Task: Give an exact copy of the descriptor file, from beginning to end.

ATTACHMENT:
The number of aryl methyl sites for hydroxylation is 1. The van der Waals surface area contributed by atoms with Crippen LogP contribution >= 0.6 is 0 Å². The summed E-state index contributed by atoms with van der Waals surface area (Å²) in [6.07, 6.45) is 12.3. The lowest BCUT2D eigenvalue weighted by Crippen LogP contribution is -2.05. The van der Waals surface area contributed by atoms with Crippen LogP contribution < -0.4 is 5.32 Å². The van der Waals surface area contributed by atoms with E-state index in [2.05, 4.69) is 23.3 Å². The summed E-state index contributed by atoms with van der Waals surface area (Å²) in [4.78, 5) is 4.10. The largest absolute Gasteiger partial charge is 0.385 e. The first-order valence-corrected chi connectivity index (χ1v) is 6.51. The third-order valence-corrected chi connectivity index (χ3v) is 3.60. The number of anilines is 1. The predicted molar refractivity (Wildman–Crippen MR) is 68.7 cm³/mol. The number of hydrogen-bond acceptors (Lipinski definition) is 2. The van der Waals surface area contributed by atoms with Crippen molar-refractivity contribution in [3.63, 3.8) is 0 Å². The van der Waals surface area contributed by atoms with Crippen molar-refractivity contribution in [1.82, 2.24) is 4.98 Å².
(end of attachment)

The number of aryl methyl sites for hydroxylation is 1. The van der Waals surface area contributed by atoms with Crippen LogP contribution >= 0.6 is 0 Å². The summed E-state index contributed by atoms with van der Waals surface area (Å²) in [6.07, 6.45) is 12.3. The lowest BCUT2D eigenvalue weighted by Crippen LogP contribution is -2.05. The van der Waals surface area contributed by atoms with Crippen LogP contribution < -0.4 is 5.32 Å². The van der Waals surface area contributed by atoms with E-state index in [2.05, 4.69) is 23.3 Å². The summed E-state index contributed by atoms with van der Waals surface area (Å²) in [4.78, 5) is 4.10. The largest absolute Gasteiger partial charge is 0.385 e. The first-order valence-corrected chi connectivity index (χ1v) is 6.51. The third-order valence-corrected chi connectivity index (χ3v) is 3.60. The number of anilines is 1. The predicted molar refractivity (Wildman–Crippen MR) is 68.7 cm³/mol. The number of hydrogen-bond acceptors (Lipinski definition) is 2. The van der Waals surface area contributed by atoms with Crippen molar-refractivity contribution in [3.63, 3.8) is 0 Å². The van der Waals surface area contributed by atoms with Crippen molar-refractivity contribution in [1.82, 2.24) is 4.98 Å².